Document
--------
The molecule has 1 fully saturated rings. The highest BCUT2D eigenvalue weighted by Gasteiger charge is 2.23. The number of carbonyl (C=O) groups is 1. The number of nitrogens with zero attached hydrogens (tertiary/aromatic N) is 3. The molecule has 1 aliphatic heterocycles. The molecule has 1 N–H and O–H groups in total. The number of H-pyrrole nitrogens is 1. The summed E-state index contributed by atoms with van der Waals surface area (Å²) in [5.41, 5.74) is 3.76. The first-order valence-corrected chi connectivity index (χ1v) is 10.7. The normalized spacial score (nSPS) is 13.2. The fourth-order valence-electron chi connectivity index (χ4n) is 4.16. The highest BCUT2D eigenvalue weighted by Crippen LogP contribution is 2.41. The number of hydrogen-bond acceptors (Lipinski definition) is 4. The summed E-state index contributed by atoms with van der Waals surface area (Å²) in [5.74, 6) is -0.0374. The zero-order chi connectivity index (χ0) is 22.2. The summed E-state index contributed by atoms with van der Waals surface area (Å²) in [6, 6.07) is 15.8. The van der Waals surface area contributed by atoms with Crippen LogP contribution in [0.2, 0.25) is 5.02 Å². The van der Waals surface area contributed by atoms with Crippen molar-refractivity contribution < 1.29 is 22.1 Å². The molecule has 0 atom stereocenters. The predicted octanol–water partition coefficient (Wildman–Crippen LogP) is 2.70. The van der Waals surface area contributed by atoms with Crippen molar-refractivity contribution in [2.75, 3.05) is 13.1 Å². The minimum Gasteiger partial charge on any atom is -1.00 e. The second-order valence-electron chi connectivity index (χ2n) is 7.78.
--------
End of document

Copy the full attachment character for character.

The molecule has 1 fully saturated rings. The highest BCUT2D eigenvalue weighted by Gasteiger charge is 2.23. The number of carbonyl (C=O) groups is 1. The number of nitrogens with zero attached hydrogens (tertiary/aromatic N) is 3. The molecule has 1 aliphatic heterocycles. The molecule has 1 N–H and O–H groups in total. The number of H-pyrrole nitrogens is 1. The summed E-state index contributed by atoms with van der Waals surface area (Å²) in [5.41, 5.74) is 3.76. The first-order valence-corrected chi connectivity index (χ1v) is 10.7. The normalized spacial score (nSPS) is 13.2. The fourth-order valence-electron chi connectivity index (χ4n) is 4.16. The highest BCUT2D eigenvalue weighted by Crippen LogP contribution is 2.41. The number of hydrogen-bond acceptors (Lipinski definition) is 4. The summed E-state index contributed by atoms with van der Waals surface area (Å²) in [5.74, 6) is -0.0374. The zero-order chi connectivity index (χ0) is 22.2. The summed E-state index contributed by atoms with van der Waals surface area (Å²) in [6, 6.07) is 15.8. The van der Waals surface area contributed by atoms with Crippen LogP contribution in [0.2, 0.25) is 5.02 Å². The van der Waals surface area contributed by atoms with Crippen molar-refractivity contribution < 1.29 is 22.1 Å². The molecule has 0 atom stereocenters. The predicted octanol–water partition coefficient (Wildman–Crippen LogP) is 2.70. The van der Waals surface area contributed by atoms with Crippen molar-refractivity contribution in [2.75, 3.05) is 13.1 Å². The minimum Gasteiger partial charge on any atom is -1.00 e. The second-order valence-electron chi connectivity index (χ2n) is 7.78.